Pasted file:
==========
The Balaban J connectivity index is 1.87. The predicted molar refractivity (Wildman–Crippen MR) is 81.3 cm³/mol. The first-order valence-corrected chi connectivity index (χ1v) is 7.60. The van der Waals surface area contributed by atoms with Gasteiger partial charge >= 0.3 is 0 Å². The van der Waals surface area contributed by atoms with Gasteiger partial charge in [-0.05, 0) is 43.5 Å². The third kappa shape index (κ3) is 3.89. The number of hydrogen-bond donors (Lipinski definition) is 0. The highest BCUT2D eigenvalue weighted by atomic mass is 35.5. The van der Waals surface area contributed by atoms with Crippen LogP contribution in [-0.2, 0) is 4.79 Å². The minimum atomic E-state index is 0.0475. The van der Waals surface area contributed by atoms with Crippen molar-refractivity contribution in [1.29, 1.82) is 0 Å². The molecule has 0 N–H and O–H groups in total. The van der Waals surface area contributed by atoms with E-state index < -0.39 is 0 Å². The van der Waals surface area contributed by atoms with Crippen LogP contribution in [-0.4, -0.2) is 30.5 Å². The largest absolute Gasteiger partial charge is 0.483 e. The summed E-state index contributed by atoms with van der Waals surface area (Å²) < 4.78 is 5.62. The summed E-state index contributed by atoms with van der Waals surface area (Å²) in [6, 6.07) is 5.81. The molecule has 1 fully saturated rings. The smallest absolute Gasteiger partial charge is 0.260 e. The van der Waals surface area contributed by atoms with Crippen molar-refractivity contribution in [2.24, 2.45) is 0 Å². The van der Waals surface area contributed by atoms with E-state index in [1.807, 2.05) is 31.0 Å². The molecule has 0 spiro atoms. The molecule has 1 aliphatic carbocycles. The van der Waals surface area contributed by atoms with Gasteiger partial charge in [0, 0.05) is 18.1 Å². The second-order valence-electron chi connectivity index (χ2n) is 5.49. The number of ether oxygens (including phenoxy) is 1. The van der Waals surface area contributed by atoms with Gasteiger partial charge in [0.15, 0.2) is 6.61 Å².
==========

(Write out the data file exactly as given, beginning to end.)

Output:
The Balaban J connectivity index is 1.87. The predicted molar refractivity (Wildman–Crippen MR) is 81.3 cm³/mol. The first-order valence-corrected chi connectivity index (χ1v) is 7.60. The van der Waals surface area contributed by atoms with Gasteiger partial charge >= 0.3 is 0 Å². The van der Waals surface area contributed by atoms with Gasteiger partial charge in [-0.05, 0) is 43.5 Å². The third kappa shape index (κ3) is 3.89. The number of hydrogen-bond donors (Lipinski definition) is 0. The highest BCUT2D eigenvalue weighted by atomic mass is 35.5. The van der Waals surface area contributed by atoms with Crippen LogP contribution in [-0.2, 0) is 4.79 Å². The minimum atomic E-state index is 0.0475. The van der Waals surface area contributed by atoms with Crippen molar-refractivity contribution in [1.29, 1.82) is 0 Å². The molecule has 0 N–H and O–H groups in total. The van der Waals surface area contributed by atoms with E-state index < -0.39 is 0 Å². The van der Waals surface area contributed by atoms with Crippen LogP contribution in [-0.4, -0.2) is 30.5 Å². The largest absolute Gasteiger partial charge is 0.483 e. The summed E-state index contributed by atoms with van der Waals surface area (Å²) < 4.78 is 5.62. The summed E-state index contributed by atoms with van der Waals surface area (Å²) in [6, 6.07) is 5.81. The molecule has 1 fully saturated rings. The smallest absolute Gasteiger partial charge is 0.260 e. The van der Waals surface area contributed by atoms with Crippen molar-refractivity contribution in [2.24, 2.45) is 0 Å². The van der Waals surface area contributed by atoms with E-state index in [1.807, 2.05) is 31.0 Å². The molecule has 0 spiro atoms. The molecule has 1 aliphatic carbocycles. The van der Waals surface area contributed by atoms with Gasteiger partial charge in [0, 0.05) is 18.1 Å². The second-order valence-electron chi connectivity index (χ2n) is 5.49. The number of ether oxygens (including phenoxy) is 1. The van der Waals surface area contributed by atoms with Gasteiger partial charge in [0.15, 0.2) is 6.61 Å².